Research Paper - Archives of General Internal Medicine (2018) Volume 2, Issue 1
Glutamine Enhances Protein Content by the mTOR Pathway in Electrical Stimulated C2C12 Myotubes.
- *Corresponding Author:
- Xiaoyang Xu
School of Physical Education and Sports Science
South China Normal University
E-mail: [email protected]
Accepted on January 30, 2018
Citation: Dong H, Wu H, Zhao J, et al. Glutamine enhances protein content by the mTOR pathway in electrical stimulated C2C12 myotubes. Arch Gen Intern Med. 2018;2(1):41-46.
Mammalian target of rapamycin (mTOR) plays an important role in regulating protein synthesis. This paper discusses the effects of glutamine and electrical stimulation on protein content and the mTOR pathway in C2C12, providing theories on how glutamine improves sports performance and recovery. After 5 days of differentiation, C2C12 myotubes were incubated in 4 mM or 10 mM doses of glutamine for 48 hours, and then stimulated to contract for 90 mins at 15v, 3Hz, and 30ms. After electrical stimulation, samples of Es and Gln+Es were harvested at 0, 6, 18, and 24 hours. The BCA Protein Assay Kit was used to measure total protein content (μg/ cm2). The expression of mTOR and S6K1 were measured by RT-PCR. The expression of p-S6 and myosin heavy chain (MHC) were measured by western blot. The results showed that total protein content, mTOR, p-S6, MHC expression of Gln were greater than that in Con (P<0.05). Compared with the protein content found in Con, that of Es18 and Es24 increased significantly (P<0.01). When the expression of mTOR and p-S6 were compared, it was apparent that Gln+Es and Es had similar trends, which was a decline in protein followed by a subsequent rise. The difference was that Es reached the peak in 18 hours, while Gln+Es did so in 6 h. The MHC expression in both Es and Gln+Es changed stable with a similar trend, decline followed by rise. Electrical stimulation and glutamine promote expression of MHC through the mTOR pathway, increase protein synthesis, and promote the rise of protein content and muscle recovery.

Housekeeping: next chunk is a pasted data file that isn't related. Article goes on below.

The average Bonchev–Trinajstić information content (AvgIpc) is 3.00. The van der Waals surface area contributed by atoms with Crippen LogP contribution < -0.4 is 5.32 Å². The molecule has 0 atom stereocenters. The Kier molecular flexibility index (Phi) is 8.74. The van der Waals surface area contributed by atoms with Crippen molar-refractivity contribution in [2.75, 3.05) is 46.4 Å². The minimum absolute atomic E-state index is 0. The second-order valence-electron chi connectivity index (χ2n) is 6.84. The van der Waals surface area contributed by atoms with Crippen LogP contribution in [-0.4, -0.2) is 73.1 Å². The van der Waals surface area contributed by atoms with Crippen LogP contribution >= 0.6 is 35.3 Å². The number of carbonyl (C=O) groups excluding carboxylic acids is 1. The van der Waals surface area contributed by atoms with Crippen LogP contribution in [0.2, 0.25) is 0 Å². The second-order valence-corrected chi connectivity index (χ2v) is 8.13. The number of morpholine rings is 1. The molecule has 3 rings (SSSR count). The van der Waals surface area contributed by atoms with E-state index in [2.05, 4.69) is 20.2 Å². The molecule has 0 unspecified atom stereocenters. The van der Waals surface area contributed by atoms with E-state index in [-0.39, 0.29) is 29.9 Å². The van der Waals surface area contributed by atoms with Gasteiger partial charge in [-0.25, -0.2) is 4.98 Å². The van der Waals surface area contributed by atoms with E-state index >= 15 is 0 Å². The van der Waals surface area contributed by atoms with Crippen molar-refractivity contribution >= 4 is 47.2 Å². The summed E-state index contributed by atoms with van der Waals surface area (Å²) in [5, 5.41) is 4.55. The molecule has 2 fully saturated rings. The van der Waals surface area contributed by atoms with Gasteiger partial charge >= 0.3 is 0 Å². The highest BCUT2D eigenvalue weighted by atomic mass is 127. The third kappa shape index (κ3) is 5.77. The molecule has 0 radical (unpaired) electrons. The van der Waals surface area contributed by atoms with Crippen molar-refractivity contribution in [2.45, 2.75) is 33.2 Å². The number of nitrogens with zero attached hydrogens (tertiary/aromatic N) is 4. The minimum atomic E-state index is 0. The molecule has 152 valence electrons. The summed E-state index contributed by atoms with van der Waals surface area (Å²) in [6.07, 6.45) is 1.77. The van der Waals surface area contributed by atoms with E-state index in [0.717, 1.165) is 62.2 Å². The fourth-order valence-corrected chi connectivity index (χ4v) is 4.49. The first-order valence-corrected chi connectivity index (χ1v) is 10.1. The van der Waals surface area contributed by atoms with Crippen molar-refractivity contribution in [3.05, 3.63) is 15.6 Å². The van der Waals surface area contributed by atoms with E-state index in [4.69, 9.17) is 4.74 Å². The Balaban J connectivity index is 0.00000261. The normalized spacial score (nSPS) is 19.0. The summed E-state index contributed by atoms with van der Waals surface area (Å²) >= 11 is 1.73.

mTOR, Electrical stimulation, glutamine, C2C12, Myosin heavy chain
An impressive 40%-50% of the body consists of skeletal muscles, which have a very important role in maintaining quality of life. Proteins are constantly being synthesized and degraded in these tissues , which becomes more complicated when the body is engaged in exercise . Many factors affect this process, including exercise and the nutritional supplementation [3-5]. The influence of exercise on skeletal muscle function has always been a significant topic for discussion in the field of sports medicine research, prompting the need for more studies about different types of exercises. Glutamine is synthesized mainly in skeletal muscle and is the most abundant conditioned essential amino acid [6-9]. When athletes are exercising or training, reasonable supplementation of glutamine is very important for improving motor function. However, the body only requires a limited amount of glutamine. Too much supplementation can cause excessive metabolism, increasing the burden of the liver. At present, the key to supplementing glutamine is the determination of dose under different conditions and at different times. The mTOR pathway is the main metabolic regulator of skeletal muscle protein synthesis. Both appropriate exercise and glutamine supplementation can promote protein synthesis, but the mechanisms of action are still not completely clear. Moreover, there has been very little research into the relationship between glutamine supplementation and the mTOR pathway. Our experimental scheme involved using electrical stimulus (15v, 30ms, 3Hz, 90 min) and glutamine supplementation (10 mM, 48 h), culminating in the detection of the total protein content and expression of mTOR/S6K1 mRNA and p-S6/MHC protein. Consequently, this method researched the effects of electrical stimulation and glutamine supplementation on protein content and the mTOR pathway, as well as provided a theoretical basis for sports injury and recovery.